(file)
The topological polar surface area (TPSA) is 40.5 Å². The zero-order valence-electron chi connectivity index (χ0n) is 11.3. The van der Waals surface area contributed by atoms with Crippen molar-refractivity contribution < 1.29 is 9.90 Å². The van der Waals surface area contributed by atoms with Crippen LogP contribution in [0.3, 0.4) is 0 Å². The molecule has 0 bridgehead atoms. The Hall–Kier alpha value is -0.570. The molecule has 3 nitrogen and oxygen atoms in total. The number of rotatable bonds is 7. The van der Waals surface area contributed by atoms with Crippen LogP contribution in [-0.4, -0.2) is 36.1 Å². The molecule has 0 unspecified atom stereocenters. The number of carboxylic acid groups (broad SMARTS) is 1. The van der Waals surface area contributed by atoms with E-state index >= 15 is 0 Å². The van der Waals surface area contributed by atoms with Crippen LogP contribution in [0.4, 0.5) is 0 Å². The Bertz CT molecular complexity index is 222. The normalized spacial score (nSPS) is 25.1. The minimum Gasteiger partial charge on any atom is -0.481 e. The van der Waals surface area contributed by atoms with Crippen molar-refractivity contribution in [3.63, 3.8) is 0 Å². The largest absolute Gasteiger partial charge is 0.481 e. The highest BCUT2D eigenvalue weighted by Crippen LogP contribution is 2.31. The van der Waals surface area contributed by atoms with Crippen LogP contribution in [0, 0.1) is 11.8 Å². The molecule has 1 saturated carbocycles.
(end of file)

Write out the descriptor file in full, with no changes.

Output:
The topological polar surface area (TPSA) is 40.5 Å². The zero-order valence-electron chi connectivity index (χ0n) is 11.3. The van der Waals surface area contributed by atoms with Crippen molar-refractivity contribution < 1.29 is 9.90 Å². The van der Waals surface area contributed by atoms with Crippen LogP contribution in [0.3, 0.4) is 0 Å². The molecule has 0 bridgehead atoms. The Hall–Kier alpha value is -0.570. The molecule has 3 nitrogen and oxygen atoms in total. The number of rotatable bonds is 7. The van der Waals surface area contributed by atoms with Crippen LogP contribution in [-0.4, -0.2) is 36.1 Å². The molecule has 0 unspecified atom stereocenters. The number of carboxylic acid groups (broad SMARTS) is 1. The van der Waals surface area contributed by atoms with E-state index >= 15 is 0 Å². The van der Waals surface area contributed by atoms with Crippen LogP contribution in [0.4, 0.5) is 0 Å². The Bertz CT molecular complexity index is 222. The normalized spacial score (nSPS) is 25.1. The minimum Gasteiger partial charge on any atom is -0.481 e. The van der Waals surface area contributed by atoms with Crippen molar-refractivity contribution in [3.63, 3.8) is 0 Å². The largest absolute Gasteiger partial charge is 0.481 e. The highest BCUT2D eigenvalue weighted by Crippen LogP contribution is 2.31. The van der Waals surface area contributed by atoms with Crippen LogP contribution in [0, 0.1) is 11.8 Å². The molecule has 1 saturated carbocycles.